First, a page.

Are you surprised by Gallup’s recent findings about disengaged workers costing companies over $450 billion in lost revenue? According to Gallup, 70% of workers aren’t working to their full potential. In all fairness, this isn’t always the fault of the workers, many of whom are lulled into complacency by the amount of time it takes to accomplish anything within a heavily bureaucratic structure. But there’s good news in that same report. Gallup estimates that almost all employees, a staggering 95%, say that culture is more important than compensation.
Culture doesn’t happen in isolation. It isn’t just a program that can be selectively deployed. It is the fabric of an organization, how people treat each other as well as their customers, challenges and opportunities.
Deliberate design of culture is the solution, but it isn’t a quick fix, especially as the business landscape continues to evolve constantly. When culture is deliberately designed, it shapes strategy and tactics, not the other way around. When culture isn’t deliberately designed, it emerges by default, and not to an organization’s advantage.
The only constant is change. The key to creating organizational culture is that it needs to be flexible enough to give teams and individuals room to maneuver. In many ways, culture today is the new social media, back when companies knew they had to deal with it but weren’t sure how, or whether they should bother. Culture was Merriam-Webster’s word of the year. Note that the definition focuses on “systematic behavior,” not something that happens once in a while. Your organization simply doesn’t have a reasonable chance of survival unless your culture can evolve to remain fit in the new world. If people are bored at work, employers are wasting their resources and the people who are bored are wasting their own most precious resource: time.
Think of it in personal terms. A marriage is on the rocks because the husband loves to communicate his innermost feelings and feels that his wife never listens. She’s always staring down at her phone, let’s say. So they go to a counselor and the counselor gives them a method for good communication, which the wife then does exactly once at the session. The next time her husband feels neglected when she stares down at her phone, she has the option of reminding him that she did listen that once–in therapy, remember? But this is a recipe for divorce. Instead, the couple (like all healthy partnerships and organizations), needs to pay attention to systematic behaviors and consistently practice them. You can’t just do something once or a handful of times and expect to satisfy the ongoing demands of reality. Culture is showing up and being present in the manner demanded by an organization’s own style and business needs.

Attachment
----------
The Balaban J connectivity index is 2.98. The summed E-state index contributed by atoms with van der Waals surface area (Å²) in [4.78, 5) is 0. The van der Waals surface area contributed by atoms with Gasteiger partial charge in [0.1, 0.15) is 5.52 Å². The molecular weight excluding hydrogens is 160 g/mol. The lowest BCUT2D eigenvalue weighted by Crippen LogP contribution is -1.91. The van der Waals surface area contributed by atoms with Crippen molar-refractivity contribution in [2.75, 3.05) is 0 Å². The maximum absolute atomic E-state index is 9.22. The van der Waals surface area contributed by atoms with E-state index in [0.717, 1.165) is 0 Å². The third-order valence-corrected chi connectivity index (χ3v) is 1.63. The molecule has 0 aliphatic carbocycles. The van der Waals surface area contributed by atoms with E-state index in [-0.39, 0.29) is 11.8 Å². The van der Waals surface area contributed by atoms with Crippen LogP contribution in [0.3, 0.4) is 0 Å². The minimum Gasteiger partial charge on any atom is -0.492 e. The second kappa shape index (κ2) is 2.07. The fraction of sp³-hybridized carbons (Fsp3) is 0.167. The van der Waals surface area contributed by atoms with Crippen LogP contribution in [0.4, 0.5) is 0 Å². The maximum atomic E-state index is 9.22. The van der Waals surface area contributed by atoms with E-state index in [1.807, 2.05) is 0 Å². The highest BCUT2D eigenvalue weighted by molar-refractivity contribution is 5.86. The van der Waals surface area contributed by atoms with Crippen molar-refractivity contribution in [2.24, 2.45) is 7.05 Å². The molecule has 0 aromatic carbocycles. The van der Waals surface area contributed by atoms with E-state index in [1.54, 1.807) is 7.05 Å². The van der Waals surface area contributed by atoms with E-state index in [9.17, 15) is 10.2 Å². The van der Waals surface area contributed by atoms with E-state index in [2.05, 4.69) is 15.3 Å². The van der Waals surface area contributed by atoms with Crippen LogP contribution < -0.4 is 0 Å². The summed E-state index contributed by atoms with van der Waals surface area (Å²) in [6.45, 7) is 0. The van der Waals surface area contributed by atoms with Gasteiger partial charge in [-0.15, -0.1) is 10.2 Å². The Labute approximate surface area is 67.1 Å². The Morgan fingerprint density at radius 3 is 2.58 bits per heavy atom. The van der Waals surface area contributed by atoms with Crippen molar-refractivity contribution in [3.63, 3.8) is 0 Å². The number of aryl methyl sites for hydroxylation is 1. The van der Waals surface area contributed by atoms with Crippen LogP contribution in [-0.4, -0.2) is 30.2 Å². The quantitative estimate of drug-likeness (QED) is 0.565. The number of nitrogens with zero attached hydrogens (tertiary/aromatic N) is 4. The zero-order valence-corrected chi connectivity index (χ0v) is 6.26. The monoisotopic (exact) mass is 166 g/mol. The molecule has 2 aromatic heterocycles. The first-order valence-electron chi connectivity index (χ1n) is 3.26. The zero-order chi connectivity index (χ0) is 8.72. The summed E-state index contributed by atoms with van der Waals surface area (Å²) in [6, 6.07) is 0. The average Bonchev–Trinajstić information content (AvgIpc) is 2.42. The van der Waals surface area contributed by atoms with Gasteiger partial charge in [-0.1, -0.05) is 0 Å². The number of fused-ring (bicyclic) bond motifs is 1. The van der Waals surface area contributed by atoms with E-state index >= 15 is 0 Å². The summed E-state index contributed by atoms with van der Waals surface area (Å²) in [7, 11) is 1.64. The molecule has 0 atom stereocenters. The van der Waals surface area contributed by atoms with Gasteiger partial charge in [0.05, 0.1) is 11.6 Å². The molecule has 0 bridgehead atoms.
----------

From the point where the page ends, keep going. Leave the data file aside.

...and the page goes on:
One of the problems is that for too many organizations, the culture is simply driven by bureaucracy. Once this happens, it almost doesn’t matter where you work. An organization loses its character. For most companies, this is a completely unsustainable reality. It’s extremely expensive, for starters, and it palliates the workforce until they no longer care about the extinction events or less pressing threats looming on the horizon, unless their own jobs will immediately be impacted.
Culture is what everyone does everyday. Culture is the tone of the emails and the number of people who are copied on them. Culture is the gossip in the hallways. Culture is the way people laugh, or don’t laugh, together. Culture is how decisions are made. Culture is how you deal with the unexpected, and how you manage opportunities and threats. Culture is how much energy or apathy you feel in the workplace. Culture is consistent. It is the navigation system of an organization, and without deliberate design, there’s less chance for survival as your company deals with rapid transformation. There is no forever new culture these days, only the direction in which a team or an organization is trending in order to reach its goals.
And on the subject of boredom–my mother always told my brother and me that only boring people get bored. What she meant, really, is that it wasn’t her job to keep us entertained. If you’re bored, figure out something to do to invigorate your life with energy again.
Time is ticking.
Based in New York, Rita King is Director and Executive Vice President at Science House, a strategic consultancy that specializes in aligning business goals with collaborative strategies. She is also a futurist at the Science and Entertainment Exchange of the National Academy of Sciences, and also served as futurist at NASA Langley’s think tank, the National Institute for Aerospace, focusing on the future of work and education. Her features have appeared in/on The New York Times, Psychology Today, Al Jazeera, TIME, CNN, Fox News, NPR and the BBC. Follow her on Twitter.